On the Frontline of the Mission for Marsquakes

On the Frontline of the Mission for Marsquakes

This week we interview Géraldine Zenhäusern, a PhD student at ETH Zurich’s Department of Earth Sciences, about her experience of being on the frontline of spotting Marsquakes with NASA’s InSight mission….

What is the InSight mission?

The NASA InSight (Interior Exploration using Seismic Investigations, Geodesy and Heat Transport) mission is a geophysical observatory (see Fig. 1) which landed on Mars in November 2018 and has been collecting data since then. There are different instruments on the lander and on the ground: wind and pressure sensors, several temperature sensors, a heat flow probe (which sadly failed to burrow into the ground), radio antennas to track the wobble of Mars’ spin axis, and of course the SEIS instrument. SEIS has two seismometers, the Very Broadband (VBB) and the Short Period (SP). Unlike the Viking mission which had its seismometer on deck, SEIS has been deployed to the ground and is covered by a wind and thermal shield. This helps us minimize the effect of the martian wind and extreme temperature differences (often more than 80K during one day) while we hunt for marsquakes.

Why is it important to look for quakes on Mars?

Quakes tell us a lot about what is happening inside a planet (or moon). On Earth, plate tectonics drive a lot of seismic activity. There is noise due to oceans, human activity, wind hitting trees and more. This is of course different on Mars, which has only a single plate and different noise. What drives seismicity if not plate tectonics? Spoiler: some is probably volcanism. Further, we can use seismic phases to learn more about the structure and composition of the interior. Mars has a prominent planetary dichotomy with highlands in the southern hemisphere and lowlands in the north. The planet is also a lot smaller than Earth (3389 km radius), so the internal structure is affected by that as well.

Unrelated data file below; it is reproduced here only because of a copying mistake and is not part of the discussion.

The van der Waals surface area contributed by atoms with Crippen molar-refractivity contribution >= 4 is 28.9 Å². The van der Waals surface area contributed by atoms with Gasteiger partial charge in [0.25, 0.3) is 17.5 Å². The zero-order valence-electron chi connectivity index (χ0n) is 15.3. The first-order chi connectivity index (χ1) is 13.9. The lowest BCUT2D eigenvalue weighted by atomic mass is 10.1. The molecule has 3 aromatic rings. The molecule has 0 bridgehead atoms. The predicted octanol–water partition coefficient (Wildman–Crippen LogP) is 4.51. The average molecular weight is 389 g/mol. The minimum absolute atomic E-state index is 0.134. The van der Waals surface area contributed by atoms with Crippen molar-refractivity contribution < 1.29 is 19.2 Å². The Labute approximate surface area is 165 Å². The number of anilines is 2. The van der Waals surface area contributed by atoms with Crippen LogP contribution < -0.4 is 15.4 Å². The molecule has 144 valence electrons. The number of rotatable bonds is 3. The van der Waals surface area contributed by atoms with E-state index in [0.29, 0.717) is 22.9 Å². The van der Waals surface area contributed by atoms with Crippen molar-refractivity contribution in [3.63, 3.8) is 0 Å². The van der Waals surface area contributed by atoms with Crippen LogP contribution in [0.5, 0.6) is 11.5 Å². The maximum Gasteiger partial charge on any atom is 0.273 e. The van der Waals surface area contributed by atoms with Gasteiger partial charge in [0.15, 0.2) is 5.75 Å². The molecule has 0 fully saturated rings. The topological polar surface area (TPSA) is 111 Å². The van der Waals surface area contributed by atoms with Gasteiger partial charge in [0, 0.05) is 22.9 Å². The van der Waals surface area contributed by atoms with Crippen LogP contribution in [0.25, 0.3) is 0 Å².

We see different types of quakes which vary quite a bit in frequency content, duration, location etc, so they probably have different sources and propagation paths. The initial analysis, phase picking, cataloguing, magnitude estimation, and event location is done by the Marsquake Service (MQS) and summarized in the MQS catalogue.

What does the Marsquake Service do?

We are a small group of seismologists on a duty roster who take turns analysing and cataloguing the seismic data arriving from InSight. There is always one person on frontline duty and one person on backup. We get a notification when the data arrive on our server (after going through the NASA Deep Space Network and processing at the French space agency CNES) and the person on duty analyses the data the same day, often within a few hours after arrival. If there is anything unusual, the person on backup is the first contact point. If a marsquake is special, e.g. large amplitude, good quality signal or anything like it, we call for an urgent meeting in a wider ‘review team’. There, we pick all seismic phases that we can see, try to determine a location with a distance and back azimuth and discuss the event in more detail. The whole InSight Science Team is then informed by mail and the event is presented to everyone in detail during another meeting. Every 3 months, the data are released to the public with a 3 month delay accompanied by the MQS catalogue.

Figure 1: This illustration shows NASA’s InSight spacecraft with its instruments deployed on the Martian surface. Image credit: NASA/JPL-Caltech.

How do the data look?

Mars is very quiet compared to Earth (no oceanic microseism), but marsquakes are also much weaker and we only have a single station. Often the quakes are even below a nanometre scale – our seismometers are very sensitive! Besides the marsquakes, the seismometer also records the local atmospheric conditions. There is a lot of wind during the day which means we can only see the strongest quakes over the noise. After sunset, the wind dies down and we can record very small quakes. There is also a seasonal wind variability – during Martian fall and winter, it is windy all the time and we can see almost no quakes at all. There are also some peculiarities: the lander itself is shaking in the wind and we see that as wind-excited (and temperature sensitive) lander modes at different distinct frequencies. When the noise is low, we see a resonance at 2.4 Hz. This resonance, and whether it is coming from the lander itself or a subsurface structure (or both?), is one of the most heavily discussed and disputed topics in the science team! It is excited by marsquakes and therefore features heavily in the marsquake analysis.